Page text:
Since Lea was among those who called for the current UN inquiry into Hammarskjöld’s death he might also, in the interests of clarity, tell us what else Park told him: it’s hard to believe that he left the conversation at that.
A member of the House of Lords tells another, over a cup of tea, that she had organised an abduction and murder. Three years later her fellow member of this august body writes to the London Review of Books about it. How civilised.
As Jane Bowles’s biographer, I read Lidija Haas’s review of Jane Bowles’s Everything Is Nice with interest and admiration (LRB, 25 April). Haas quotes Jane’s husband, Paul Bowles, as saying I made my book about Jane a ‘tragedy’, not understanding that ‘the most important thing about Jane was her sense of humour.’
I first went to Tangier in 1977 to interview Paul about Jane’s life. She had died four years earlier in a convent hospital in Malaga, having deteriorated so that she couldn’t speak, or see, or hear. At the time he was still reluctant to talk to anyone about Jane, her last years having been so traumatic for him. However, for the next three years, he was extraordinarily helpful. I could not have asked for a more co-operative informant, devoted to my getting every detail as precisely as possible. When the biography was published in 1981 as A Little Original Sin, he sent me several letters telling me how good the work was and how faithfully I had told her life.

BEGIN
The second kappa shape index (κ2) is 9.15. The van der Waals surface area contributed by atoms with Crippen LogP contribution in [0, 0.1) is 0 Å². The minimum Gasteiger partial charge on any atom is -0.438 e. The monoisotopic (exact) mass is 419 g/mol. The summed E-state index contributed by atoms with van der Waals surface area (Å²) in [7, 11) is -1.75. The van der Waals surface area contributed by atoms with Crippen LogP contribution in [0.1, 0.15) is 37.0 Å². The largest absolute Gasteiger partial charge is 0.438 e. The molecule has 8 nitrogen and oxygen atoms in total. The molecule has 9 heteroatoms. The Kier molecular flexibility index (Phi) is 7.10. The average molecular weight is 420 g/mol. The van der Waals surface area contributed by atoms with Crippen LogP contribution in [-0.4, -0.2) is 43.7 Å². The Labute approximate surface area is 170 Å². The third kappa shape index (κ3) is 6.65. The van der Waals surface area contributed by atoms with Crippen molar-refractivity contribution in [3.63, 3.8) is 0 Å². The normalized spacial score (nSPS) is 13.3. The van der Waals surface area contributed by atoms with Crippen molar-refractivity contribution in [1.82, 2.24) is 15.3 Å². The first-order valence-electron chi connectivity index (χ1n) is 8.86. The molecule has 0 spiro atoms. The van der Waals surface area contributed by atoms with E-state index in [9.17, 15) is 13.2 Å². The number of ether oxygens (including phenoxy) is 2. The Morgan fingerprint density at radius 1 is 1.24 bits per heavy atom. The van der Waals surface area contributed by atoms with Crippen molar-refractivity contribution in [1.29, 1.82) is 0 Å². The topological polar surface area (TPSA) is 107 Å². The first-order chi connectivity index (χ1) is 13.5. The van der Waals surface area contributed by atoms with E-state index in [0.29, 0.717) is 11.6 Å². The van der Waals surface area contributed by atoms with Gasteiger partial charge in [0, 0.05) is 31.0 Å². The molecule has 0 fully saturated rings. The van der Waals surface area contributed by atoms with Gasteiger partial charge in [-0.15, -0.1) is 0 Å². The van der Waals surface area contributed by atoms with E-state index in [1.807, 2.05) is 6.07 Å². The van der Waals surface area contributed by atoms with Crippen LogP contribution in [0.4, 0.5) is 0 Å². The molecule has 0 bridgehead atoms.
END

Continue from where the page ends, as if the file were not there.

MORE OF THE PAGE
In 1993 I returned to Tangier, this time to write a book about Paul. The man I met now had a very different life from the one I had known in the 1970s. When I first went to see him, not one of his books was in print in the US. By 1993 he was internationally famous and was constantly visited by admirers. He was far more evasive than he had been when I was researching Jane’s biography. At one point in our discussion, I brought up the fact that he had recently been quoted in a magazine interview as criticising my biography of Jane for being too dark and spending too much time on her illness. That is true, he said. But Paul, I responded, the material that I included was a faithful representation of what you said to me. That’s true, he admitted. ‘But who wants to think about the past? Especially when it was so unhappy.’
Palo Alto, California